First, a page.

Book Club: Losing Hurts Twice as Bad
Surveying the American occupation of Iraq, Tulane political science professor Fettweis maintains that the war is a lost—and utterly pointless—cause and that the only rational course for America is to accept defeat and withdraw so that the process of national … Read More
Surveying the American occupation of Iraq, Tulane political science professor Fettweis maintains that the war is a lost—and utterly pointless—cause and that the only rational course for America is to accept defeat and withdraw so that the process of national recovery—marked by four distinct stages (shock and denial, anger, depression and acceptance)—can begin. Precipitous withdrawal is possible because none of the feared consequences of such an action—humanitarian disaster, regional instability or loss of U.S. credibility—is remotely likely, in Fettweis’s view. Linking the debacle in Iraq to the post-WWII grand strategy of internationalism, the author argues for a return to the founding fathers’ favored foreign policy of strategic restraint. Such a retreat from the world, the author claims, is virtually risk-free because today’s threats are minimal, and the resulting peace dividend would be better spent at home on priorities like Hurricane Katrina recovery. Fettweis’s thesis—although well-intentioned—rests on several narrowly argued assumptions: the war in Iraq is unwinnable and the national security implications [of withdrawal] will be minimal. More polemic than scholarship, this book will likely generate more heat than light.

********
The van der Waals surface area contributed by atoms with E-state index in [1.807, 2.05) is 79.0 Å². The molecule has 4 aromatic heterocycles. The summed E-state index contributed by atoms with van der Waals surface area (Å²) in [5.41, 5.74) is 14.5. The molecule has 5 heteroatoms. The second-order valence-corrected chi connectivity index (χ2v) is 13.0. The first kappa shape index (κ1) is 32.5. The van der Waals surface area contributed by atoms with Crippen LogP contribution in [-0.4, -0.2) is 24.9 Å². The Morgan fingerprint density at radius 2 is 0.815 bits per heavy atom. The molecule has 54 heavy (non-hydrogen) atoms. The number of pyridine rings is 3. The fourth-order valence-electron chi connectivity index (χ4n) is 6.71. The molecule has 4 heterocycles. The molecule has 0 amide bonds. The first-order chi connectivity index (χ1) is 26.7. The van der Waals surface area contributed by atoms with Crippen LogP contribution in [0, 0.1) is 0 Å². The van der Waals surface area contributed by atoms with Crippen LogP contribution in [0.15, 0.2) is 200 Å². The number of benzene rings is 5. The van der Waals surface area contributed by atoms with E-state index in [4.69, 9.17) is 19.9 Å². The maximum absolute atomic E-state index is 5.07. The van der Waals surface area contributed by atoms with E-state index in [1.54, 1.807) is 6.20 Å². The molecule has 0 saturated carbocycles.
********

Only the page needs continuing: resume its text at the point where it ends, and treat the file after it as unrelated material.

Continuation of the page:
The inimitable Christopher J. Fettweis guest blogged for Jewcy all this past week, and in that time he shared his opinion that most Americans would rather vote for Yosemite Sam than George Kennan, explained why America should adopt a strategy of restraint, demonstrated that the coming election isn’t necessarily all that important, compared his misuse of a credit card as a college student to America’s problem with debt, and showed us how schadenfreude can ease our distress as the US collapses. Check out his posts, join the conversation, and pick up a copy of his book.